Growing veggies from seed is easy, rewarding

by Rebecca Jepsen
for the Mercury News

Silicon Valley is known for its fast pace. Lack of time is something familiar to all of us. Sometimes we feel as though we don't have time to think because we are too busy doing.

So why would we want to take the time to grow our vegetables and herbs from seed?

Well, there are a couple of reasons. One, you will able to grow interesting, tasty varieties that you are not likely to find as transplants at your local nursery.

And second, you will be able to plant what you want when you want it vs. hoping that what you want is available when you want it.

Mesclun mixes of lettuce, Oriental Giant spinach, Cylindra beets, wild arugula and kale are just a few of the interesting, cool-season vegetables that can be easily seeded now. All you need is a standard garden container and potting mix.

First, fill your container with moist, good quality potting mix. Then tap the pot gently to settle the soil; don't hard-pack it. Next, use a chopstick, or the eraser end of a pencil, to indent holes in the soil for your seeds. The suggested depth and spacing will be listed on the seed pack. Lightly cover the seeds with additional potting mix -- again, do not pack it down.

Use a spray bottle or mister to thoroughly wet the soil; be careful not to disturb the seeds. Make sure to keep the soil moist. Set your containers outside in a bright, sunny area where the seeds won't be pelted by rain, or eaten by pests.

Germination and transplanting times vary by the type of seed, but before you know it, you will have your very own seedlings waiting to take root in your garden.

Q: My orange and lemon trees are producing fruit, but a lot of their leaves are turning yellow. Is this a problem, and if so, what should I do?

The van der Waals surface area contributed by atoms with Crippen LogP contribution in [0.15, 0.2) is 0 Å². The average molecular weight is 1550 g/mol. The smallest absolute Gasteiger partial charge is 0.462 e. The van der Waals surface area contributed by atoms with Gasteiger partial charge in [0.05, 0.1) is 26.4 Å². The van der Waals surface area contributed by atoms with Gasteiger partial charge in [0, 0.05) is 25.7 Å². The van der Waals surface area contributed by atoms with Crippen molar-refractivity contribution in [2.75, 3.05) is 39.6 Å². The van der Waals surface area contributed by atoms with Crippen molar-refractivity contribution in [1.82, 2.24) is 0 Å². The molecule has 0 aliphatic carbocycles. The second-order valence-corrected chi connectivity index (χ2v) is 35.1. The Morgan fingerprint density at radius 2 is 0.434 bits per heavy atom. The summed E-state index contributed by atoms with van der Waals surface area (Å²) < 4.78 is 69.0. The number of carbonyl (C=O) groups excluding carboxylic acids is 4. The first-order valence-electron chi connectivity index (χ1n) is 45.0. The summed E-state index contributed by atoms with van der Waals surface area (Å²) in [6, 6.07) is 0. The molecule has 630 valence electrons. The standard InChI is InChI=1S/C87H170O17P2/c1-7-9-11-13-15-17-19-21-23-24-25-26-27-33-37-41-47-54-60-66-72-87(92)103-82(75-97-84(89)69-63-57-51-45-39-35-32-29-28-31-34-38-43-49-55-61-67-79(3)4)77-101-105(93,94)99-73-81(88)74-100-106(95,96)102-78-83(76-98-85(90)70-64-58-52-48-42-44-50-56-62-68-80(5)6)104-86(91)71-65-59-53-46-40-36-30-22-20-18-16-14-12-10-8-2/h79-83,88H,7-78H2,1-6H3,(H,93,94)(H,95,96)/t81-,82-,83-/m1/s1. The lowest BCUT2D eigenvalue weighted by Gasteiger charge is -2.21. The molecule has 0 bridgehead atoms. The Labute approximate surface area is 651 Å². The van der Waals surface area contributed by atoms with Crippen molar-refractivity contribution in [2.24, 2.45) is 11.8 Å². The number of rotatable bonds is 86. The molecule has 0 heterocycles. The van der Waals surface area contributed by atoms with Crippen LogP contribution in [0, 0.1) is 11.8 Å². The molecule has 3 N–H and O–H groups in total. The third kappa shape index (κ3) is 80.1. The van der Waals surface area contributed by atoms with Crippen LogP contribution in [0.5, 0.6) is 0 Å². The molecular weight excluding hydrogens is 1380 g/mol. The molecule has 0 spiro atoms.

A: Yellowing of leaves and leaf drop can be caused by several factors, the most common being nitrogen deficiency. Nitrogen is highly water soluble; after heavy winter rains many soils will have little available for trees and plants.

March is an excellent time to begin applying nitrogen-based fertilizer to encourage new leaf growth and fruit production.

Nitrogen is available in many forms; follow instructions and apply only what you need: Highly soluble types such as ammonium sulfate or ammonium nitrate can be easily washed into creeks and drains that flow to the bay, polluting our water.

A good indicator of the health of your tree will be how well it produces the first flush of new growth in the spring. For more information on citrus pruning, fertilizing and pest problems, go to:

This month you should literally be enjoying ''the fruits of your labor'' from many varieties of citrus: oranges, mandarins, lemons, grapefruit, kumquats, and even limequats and orangequats.

There's nothing like walking outside, picking that perfectly ripe Satsuma mandarin right off the tree, peeling it and popping it in your mouth. We are very fortunate to live in an area where we can grow our own citrus, some varieties year-round.

For a list of recommended varieties for Santa Clara County, see:

Q: We have a serious problem with Bermuda grass in our lawn. It was not so bad in the summertime when it was green, but now that the weather has changed, it has turned brown and looks terrible. Is there anything that can be done about it, short of tearing out the lawn?

A: Bermuda grass spreads by both rhizomes (underground horizontal stems) and stolons (horizontal stems at the ground surface) and can be a very troublesome invader to lawns and gardens. It does not tolerate shade well and turns brown when temperatures are low.

Bermuda grass is very drought-tolerant but may not provide the ''look and feel'' that you are after. You may want to check out eco-friendly options such as native grasses or mixed fescue. For a full description on how to identify, manage and control Bermuda grass, see .html.

- Rebecca Jepsen, University of California Cooperative Extension Santa Clara County Master Gardener